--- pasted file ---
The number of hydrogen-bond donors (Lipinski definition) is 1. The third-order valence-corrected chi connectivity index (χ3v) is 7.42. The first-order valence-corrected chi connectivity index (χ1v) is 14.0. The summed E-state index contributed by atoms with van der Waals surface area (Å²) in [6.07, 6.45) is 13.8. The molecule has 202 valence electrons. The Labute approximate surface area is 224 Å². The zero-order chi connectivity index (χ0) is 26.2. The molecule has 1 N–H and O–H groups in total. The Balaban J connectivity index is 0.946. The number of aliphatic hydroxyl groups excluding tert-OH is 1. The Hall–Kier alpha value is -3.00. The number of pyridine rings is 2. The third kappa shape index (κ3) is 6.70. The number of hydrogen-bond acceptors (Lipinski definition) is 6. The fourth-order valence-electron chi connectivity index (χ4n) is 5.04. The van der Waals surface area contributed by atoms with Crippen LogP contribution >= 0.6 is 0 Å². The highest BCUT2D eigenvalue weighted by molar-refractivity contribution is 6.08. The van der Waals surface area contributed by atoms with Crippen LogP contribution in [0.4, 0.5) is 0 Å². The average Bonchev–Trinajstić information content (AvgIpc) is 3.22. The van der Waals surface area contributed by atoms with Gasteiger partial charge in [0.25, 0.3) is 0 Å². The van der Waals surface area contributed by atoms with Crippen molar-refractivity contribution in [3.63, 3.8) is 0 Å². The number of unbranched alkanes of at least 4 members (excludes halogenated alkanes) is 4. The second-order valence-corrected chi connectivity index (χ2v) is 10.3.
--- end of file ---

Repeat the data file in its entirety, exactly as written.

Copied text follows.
The number of hydrogen-bond donors (Lipinski definition) is 1. The third-order valence-corrected chi connectivity index (χ3v) is 7.42. The first-order valence-corrected chi connectivity index (χ1v) is 14.0. The summed E-state index contributed by atoms with van der Waals surface area (Å²) in [6.07, 6.45) is 13.8. The molecule has 202 valence electrons. The Labute approximate surface area is 224 Å². The zero-order chi connectivity index (χ0) is 26.2. The molecule has 1 N–H and O–H groups in total. The Balaban J connectivity index is 0.946. The number of aliphatic hydroxyl groups excluding tert-OH is 1. The Hall–Kier alpha value is -3.00. The number of pyridine rings is 2. The third kappa shape index (κ3) is 6.70. The number of hydrogen-bond acceptors (Lipinski definition) is 6. The fourth-order valence-electron chi connectivity index (χ4n) is 5.04. The van der Waals surface area contributed by atoms with Crippen LogP contribution >= 0.6 is 0 Å². The highest BCUT2D eigenvalue weighted by molar-refractivity contribution is 6.08. The van der Waals surface area contributed by atoms with Crippen LogP contribution in [0.4, 0.5) is 0 Å². The average Bonchev–Trinajstić information content (AvgIpc) is 3.22. The van der Waals surface area contributed by atoms with Gasteiger partial charge in [0.25, 0.3) is 0 Å². The van der Waals surface area contributed by atoms with Crippen molar-refractivity contribution in [3.63, 3.8) is 0 Å². The number of unbranched alkanes of at least 4 members (excludes halogenated alkanes) is 4. The second-order valence-corrected chi connectivity index (χ2v) is 10.3.